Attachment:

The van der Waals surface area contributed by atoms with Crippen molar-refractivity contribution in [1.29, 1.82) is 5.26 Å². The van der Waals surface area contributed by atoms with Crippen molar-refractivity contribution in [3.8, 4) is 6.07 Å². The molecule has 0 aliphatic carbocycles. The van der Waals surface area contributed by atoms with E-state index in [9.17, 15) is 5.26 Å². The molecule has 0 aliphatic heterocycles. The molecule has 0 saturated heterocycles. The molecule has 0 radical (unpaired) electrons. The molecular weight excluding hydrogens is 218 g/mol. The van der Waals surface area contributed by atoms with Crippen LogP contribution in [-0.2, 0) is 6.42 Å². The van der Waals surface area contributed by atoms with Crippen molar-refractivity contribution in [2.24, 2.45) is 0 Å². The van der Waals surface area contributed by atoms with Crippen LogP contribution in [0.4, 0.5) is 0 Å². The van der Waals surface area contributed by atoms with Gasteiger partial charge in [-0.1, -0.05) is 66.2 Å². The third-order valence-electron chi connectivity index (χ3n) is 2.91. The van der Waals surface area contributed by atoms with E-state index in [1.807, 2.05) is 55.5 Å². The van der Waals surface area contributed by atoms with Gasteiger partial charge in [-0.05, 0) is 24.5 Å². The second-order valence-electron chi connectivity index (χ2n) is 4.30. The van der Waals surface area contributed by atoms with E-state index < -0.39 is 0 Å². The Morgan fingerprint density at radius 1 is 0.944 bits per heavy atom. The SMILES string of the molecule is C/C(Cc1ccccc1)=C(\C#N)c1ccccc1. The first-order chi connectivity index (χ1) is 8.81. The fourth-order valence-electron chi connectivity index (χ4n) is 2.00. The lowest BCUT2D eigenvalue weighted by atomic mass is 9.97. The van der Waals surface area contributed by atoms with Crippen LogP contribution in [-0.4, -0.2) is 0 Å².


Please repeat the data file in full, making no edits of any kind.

The van der Waals surface area contributed by atoms with Crippen molar-refractivity contribution in [1.29, 1.82) is 5.26 Å². The van der Waals surface area contributed by atoms with Crippen molar-refractivity contribution in [3.8, 4) is 6.07 Å². The molecule has 0 aliphatic carbocycles. The van der Waals surface area contributed by atoms with E-state index in [9.17, 15) is 5.26 Å². The molecule has 0 aliphatic heterocycles. The molecule has 0 saturated heterocycles. The molecule has 0 radical (unpaired) electrons. The molecular weight excluding hydrogens is 218 g/mol. The van der Waals surface area contributed by atoms with Crippen LogP contribution in [-0.2, 0) is 6.42 Å². The van der Waals surface area contributed by atoms with Crippen molar-refractivity contribution in [2.24, 2.45) is 0 Å². The van der Waals surface area contributed by atoms with Crippen LogP contribution in [0.4, 0.5) is 0 Å². The van der Waals surface area contributed by atoms with Gasteiger partial charge in [-0.1, -0.05) is 66.2 Å². The third-order valence-electron chi connectivity index (χ3n) is 2.91. The van der Waals surface area contributed by atoms with E-state index in [1.807, 2.05) is 55.5 Å². The van der Waals surface area contributed by atoms with Gasteiger partial charge in [-0.05, 0) is 24.5 Å². The second-order valence-electron chi connectivity index (χ2n) is 4.30. The van der Waals surface area contributed by atoms with E-state index < -0.39 is 0 Å². The Morgan fingerprint density at radius 1 is 0.944 bits per heavy atom. The SMILES string of the molecule is C/C(Cc1ccccc1)=C(\C#N)c1ccccc1. The first-order chi connectivity index (χ1) is 8.81. The fourth-order valence-electron chi connectivity index (χ4n) is 2.00. The lowest BCUT2D eigenvalue weighted by atomic mass is 9.97. The van der Waals surface area contributed by atoms with Crippen LogP contribution in [-0.4, -0.2) is 0 Å².